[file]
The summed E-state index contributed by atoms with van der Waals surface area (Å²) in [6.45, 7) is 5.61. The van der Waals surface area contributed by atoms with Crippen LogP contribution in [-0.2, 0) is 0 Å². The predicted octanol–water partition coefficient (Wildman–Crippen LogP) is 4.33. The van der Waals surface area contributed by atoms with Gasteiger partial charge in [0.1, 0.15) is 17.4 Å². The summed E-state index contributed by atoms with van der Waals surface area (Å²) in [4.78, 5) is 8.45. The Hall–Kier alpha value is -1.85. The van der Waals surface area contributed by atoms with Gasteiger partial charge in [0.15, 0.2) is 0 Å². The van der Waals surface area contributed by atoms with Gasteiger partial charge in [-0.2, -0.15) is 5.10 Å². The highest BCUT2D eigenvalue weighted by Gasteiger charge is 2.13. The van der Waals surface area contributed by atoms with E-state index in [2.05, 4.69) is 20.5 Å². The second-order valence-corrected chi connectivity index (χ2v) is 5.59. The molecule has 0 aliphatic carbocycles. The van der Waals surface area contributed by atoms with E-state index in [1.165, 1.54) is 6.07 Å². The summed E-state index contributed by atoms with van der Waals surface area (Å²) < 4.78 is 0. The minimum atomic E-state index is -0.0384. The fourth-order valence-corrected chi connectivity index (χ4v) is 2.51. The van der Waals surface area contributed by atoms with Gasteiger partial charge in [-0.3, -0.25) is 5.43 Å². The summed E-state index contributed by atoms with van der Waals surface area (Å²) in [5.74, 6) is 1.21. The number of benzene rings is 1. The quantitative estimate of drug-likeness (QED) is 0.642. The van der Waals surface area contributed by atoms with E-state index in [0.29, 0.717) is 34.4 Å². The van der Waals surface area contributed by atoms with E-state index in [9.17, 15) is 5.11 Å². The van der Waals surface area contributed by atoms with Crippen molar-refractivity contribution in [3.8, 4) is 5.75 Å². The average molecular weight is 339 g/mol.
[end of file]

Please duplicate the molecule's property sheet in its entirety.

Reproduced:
The summed E-state index contributed by atoms with van der Waals surface area (Å²) in [6.45, 7) is 5.61. The van der Waals surface area contributed by atoms with Crippen LogP contribution in [-0.2, 0) is 0 Å². The predicted octanol–water partition coefficient (Wildman–Crippen LogP) is 4.33. The van der Waals surface area contributed by atoms with Gasteiger partial charge in [0.1, 0.15) is 17.4 Å². The summed E-state index contributed by atoms with van der Waals surface area (Å²) in [4.78, 5) is 8.45. The Hall–Kier alpha value is -1.85. The van der Waals surface area contributed by atoms with Gasteiger partial charge in [0.15, 0.2) is 0 Å². The van der Waals surface area contributed by atoms with Gasteiger partial charge in [-0.2, -0.15) is 5.10 Å². The highest BCUT2D eigenvalue weighted by Gasteiger charge is 2.13. The van der Waals surface area contributed by atoms with E-state index in [2.05, 4.69) is 20.5 Å². The second-order valence-corrected chi connectivity index (χ2v) is 5.59. The molecule has 0 aliphatic carbocycles. The van der Waals surface area contributed by atoms with E-state index in [1.165, 1.54) is 6.07 Å². The summed E-state index contributed by atoms with van der Waals surface area (Å²) < 4.78 is 0. The minimum atomic E-state index is -0.0384. The fourth-order valence-corrected chi connectivity index (χ4v) is 2.51. The van der Waals surface area contributed by atoms with Gasteiger partial charge in [-0.3, -0.25) is 5.43 Å². The summed E-state index contributed by atoms with van der Waals surface area (Å²) in [5.74, 6) is 1.21. The number of benzene rings is 1. The quantitative estimate of drug-likeness (QED) is 0.642. The van der Waals surface area contributed by atoms with E-state index in [0.29, 0.717) is 34.4 Å². The van der Waals surface area contributed by atoms with E-state index in [9.17, 15) is 5.11 Å². The van der Waals surface area contributed by atoms with Crippen molar-refractivity contribution in [3.8, 4) is 5.75 Å². The average molecular weight is 339 g/mol.